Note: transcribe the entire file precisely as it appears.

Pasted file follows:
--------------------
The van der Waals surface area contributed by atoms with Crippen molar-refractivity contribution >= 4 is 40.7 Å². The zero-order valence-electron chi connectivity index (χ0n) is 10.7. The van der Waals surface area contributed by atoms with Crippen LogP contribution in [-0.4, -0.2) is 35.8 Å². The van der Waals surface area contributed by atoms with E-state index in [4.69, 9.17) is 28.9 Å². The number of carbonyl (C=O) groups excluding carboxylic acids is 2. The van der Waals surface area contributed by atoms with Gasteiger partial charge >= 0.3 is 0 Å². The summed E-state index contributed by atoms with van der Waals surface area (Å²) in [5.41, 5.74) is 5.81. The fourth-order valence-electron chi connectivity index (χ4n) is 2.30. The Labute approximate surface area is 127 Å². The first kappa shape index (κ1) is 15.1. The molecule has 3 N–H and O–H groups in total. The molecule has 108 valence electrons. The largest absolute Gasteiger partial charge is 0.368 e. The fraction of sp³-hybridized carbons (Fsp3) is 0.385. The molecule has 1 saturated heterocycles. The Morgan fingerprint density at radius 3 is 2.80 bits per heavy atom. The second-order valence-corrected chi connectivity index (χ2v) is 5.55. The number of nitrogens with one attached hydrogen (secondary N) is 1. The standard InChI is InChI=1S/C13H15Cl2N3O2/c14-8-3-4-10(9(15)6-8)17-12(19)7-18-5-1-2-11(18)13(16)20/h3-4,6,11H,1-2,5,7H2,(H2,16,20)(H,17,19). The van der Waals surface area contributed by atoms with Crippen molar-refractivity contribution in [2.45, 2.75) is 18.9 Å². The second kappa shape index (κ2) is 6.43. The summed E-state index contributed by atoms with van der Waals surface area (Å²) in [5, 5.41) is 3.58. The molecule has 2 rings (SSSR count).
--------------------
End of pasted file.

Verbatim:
The van der Waals surface area contributed by atoms with Crippen molar-refractivity contribution >= 4 is 40.7 Å². The zero-order valence-electron chi connectivity index (χ0n) is 10.7. The van der Waals surface area contributed by atoms with Crippen LogP contribution in [-0.4, -0.2) is 35.8 Å². The van der Waals surface area contributed by atoms with E-state index in [4.69, 9.17) is 28.9 Å². The number of carbonyl (C=O) groups excluding carboxylic acids is 2. The van der Waals surface area contributed by atoms with Gasteiger partial charge >= 0.3 is 0 Å². The summed E-state index contributed by atoms with van der Waals surface area (Å²) in [5.41, 5.74) is 5.81. The fourth-order valence-electron chi connectivity index (χ4n) is 2.30. The Labute approximate surface area is 127 Å². The first kappa shape index (κ1) is 15.1. The molecule has 3 N–H and O–H groups in total. The molecule has 108 valence electrons. The largest absolute Gasteiger partial charge is 0.368 e. The fraction of sp³-hybridized carbons (Fsp3) is 0.385. The molecule has 1 saturated heterocycles. The Morgan fingerprint density at radius 3 is 2.80 bits per heavy atom. The second-order valence-corrected chi connectivity index (χ2v) is 5.55. The number of nitrogens with one attached hydrogen (secondary N) is 1. The standard InChI is InChI=1S/C13H15Cl2N3O2/c14-8-3-4-10(9(15)6-8)17-12(19)7-18-5-1-2-11(18)13(16)20/h3-4,6,11H,1-2,5,7H2,(H2,16,20)(H,17,19). The van der Waals surface area contributed by atoms with Crippen molar-refractivity contribution in [2.45, 2.75) is 18.9 Å². The second kappa shape index (κ2) is 6.43. The summed E-state index contributed by atoms with van der Waals surface area (Å²) in [5, 5.41) is 3.58. The molecule has 2 rings (SSSR count).